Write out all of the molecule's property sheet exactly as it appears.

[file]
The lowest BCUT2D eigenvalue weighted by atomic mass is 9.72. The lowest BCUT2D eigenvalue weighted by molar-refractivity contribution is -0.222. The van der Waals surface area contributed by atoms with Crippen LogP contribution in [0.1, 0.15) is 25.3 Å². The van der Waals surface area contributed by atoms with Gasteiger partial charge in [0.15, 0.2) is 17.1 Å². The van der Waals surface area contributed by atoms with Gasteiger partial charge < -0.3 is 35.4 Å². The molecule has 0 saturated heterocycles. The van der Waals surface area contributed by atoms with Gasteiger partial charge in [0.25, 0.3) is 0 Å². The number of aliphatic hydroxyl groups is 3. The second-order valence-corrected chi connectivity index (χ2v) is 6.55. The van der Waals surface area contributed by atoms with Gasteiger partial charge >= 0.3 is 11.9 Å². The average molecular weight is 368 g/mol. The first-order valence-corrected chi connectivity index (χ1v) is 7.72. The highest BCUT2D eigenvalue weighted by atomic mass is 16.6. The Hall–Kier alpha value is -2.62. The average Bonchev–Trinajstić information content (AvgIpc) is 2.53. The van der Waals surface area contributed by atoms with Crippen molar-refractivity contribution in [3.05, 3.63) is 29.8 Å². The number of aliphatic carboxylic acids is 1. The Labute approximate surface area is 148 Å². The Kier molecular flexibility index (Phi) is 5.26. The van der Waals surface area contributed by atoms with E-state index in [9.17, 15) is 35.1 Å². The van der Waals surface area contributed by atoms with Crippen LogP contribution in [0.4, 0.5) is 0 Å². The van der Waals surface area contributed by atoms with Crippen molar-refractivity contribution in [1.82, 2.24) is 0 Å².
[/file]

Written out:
The lowest BCUT2D eigenvalue weighted by atomic mass is 9.72. The lowest BCUT2D eigenvalue weighted by molar-refractivity contribution is -0.222. The van der Waals surface area contributed by atoms with Crippen LogP contribution in [0.1, 0.15) is 25.3 Å². The van der Waals surface area contributed by atoms with Gasteiger partial charge in [0.15, 0.2) is 17.1 Å². The van der Waals surface area contributed by atoms with Gasteiger partial charge < -0.3 is 35.4 Å². The molecule has 0 saturated heterocycles. The van der Waals surface area contributed by atoms with Gasteiger partial charge in [0.25, 0.3) is 0 Å². The number of aliphatic hydroxyl groups is 3. The second-order valence-corrected chi connectivity index (χ2v) is 6.55. The van der Waals surface area contributed by atoms with Gasteiger partial charge >= 0.3 is 11.9 Å². The average molecular weight is 368 g/mol. The first-order valence-corrected chi connectivity index (χ1v) is 7.72. The highest BCUT2D eigenvalue weighted by atomic mass is 16.6. The Hall–Kier alpha value is -2.62. The average Bonchev–Trinajstić information content (AvgIpc) is 2.53. The van der Waals surface area contributed by atoms with Crippen molar-refractivity contribution in [3.05, 3.63) is 29.8 Å². The number of aliphatic carboxylic acids is 1. The Labute approximate surface area is 148 Å². The Kier molecular flexibility index (Phi) is 5.26. The van der Waals surface area contributed by atoms with E-state index in [9.17, 15) is 35.1 Å². The van der Waals surface area contributed by atoms with Crippen LogP contribution in [0.4, 0.5) is 0 Å². The van der Waals surface area contributed by atoms with Crippen molar-refractivity contribution in [1.82, 2.24) is 0 Å².